The construction and trades workforce may be set to increase in number and skills, as trainee and apprentice enrolments and opportunities continue grow across the country.
Charles Darwin University was recognised by chief minister Paul Henderson earlier this month (March 8) for its record number of enrolments for training courses and apprenticeships.
Already more than 600 trainees have registered at CDU for 2012, with an even spread across industry areas including trades, business, and community services.
"The Territory has a very bright future – kids who take up an apprenticeship today can get access to world-class jobs here", Mr Henderson said.
These record figures come at a time when other states are also encouraging the uptake of trades to boost the future workforce.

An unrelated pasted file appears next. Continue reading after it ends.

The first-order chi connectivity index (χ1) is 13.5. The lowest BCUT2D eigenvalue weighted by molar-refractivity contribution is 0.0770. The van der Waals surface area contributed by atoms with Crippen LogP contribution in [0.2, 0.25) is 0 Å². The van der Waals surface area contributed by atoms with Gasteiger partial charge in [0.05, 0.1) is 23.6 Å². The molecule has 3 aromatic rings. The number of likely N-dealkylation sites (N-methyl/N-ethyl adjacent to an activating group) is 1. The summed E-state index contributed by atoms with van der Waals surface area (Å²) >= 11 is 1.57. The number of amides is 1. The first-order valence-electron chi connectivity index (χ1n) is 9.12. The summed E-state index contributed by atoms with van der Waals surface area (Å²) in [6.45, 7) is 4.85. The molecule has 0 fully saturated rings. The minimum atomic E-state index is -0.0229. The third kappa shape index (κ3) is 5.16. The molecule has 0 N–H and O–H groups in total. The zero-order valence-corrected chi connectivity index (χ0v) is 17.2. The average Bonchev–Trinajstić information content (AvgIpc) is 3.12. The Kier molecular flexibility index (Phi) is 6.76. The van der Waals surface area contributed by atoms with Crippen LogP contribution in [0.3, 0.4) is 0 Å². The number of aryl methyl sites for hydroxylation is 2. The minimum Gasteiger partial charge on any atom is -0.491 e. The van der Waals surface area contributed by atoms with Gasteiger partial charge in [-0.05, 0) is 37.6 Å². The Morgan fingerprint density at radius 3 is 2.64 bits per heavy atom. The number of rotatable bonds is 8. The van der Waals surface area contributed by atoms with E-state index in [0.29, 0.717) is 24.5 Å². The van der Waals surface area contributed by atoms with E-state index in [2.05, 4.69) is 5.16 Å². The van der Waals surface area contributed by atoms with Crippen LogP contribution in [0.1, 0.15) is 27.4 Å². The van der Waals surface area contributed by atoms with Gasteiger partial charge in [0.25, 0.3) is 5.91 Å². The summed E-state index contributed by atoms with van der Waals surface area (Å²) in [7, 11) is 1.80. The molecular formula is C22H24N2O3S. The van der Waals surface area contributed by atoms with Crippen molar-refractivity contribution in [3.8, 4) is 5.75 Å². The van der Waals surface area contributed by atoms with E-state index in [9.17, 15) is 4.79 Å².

Queensland high school students are being targeted by the Women Who Weld program in an attempt to draw more females into welding, as well as raise the profile of the trades industry as a viable career option for school leavers.
"Most young women wouldn’t put engineering trades at the top of their list of career opportunities but the barriers are being broken down steadily," said Rex Vegt, general manager of Atlas Engineering, which is a partner in the scheme.
"A program like this is win-win because it will give employers another option in meeting their skilling needs but also give young women better access to what are increasingly well-paid trades."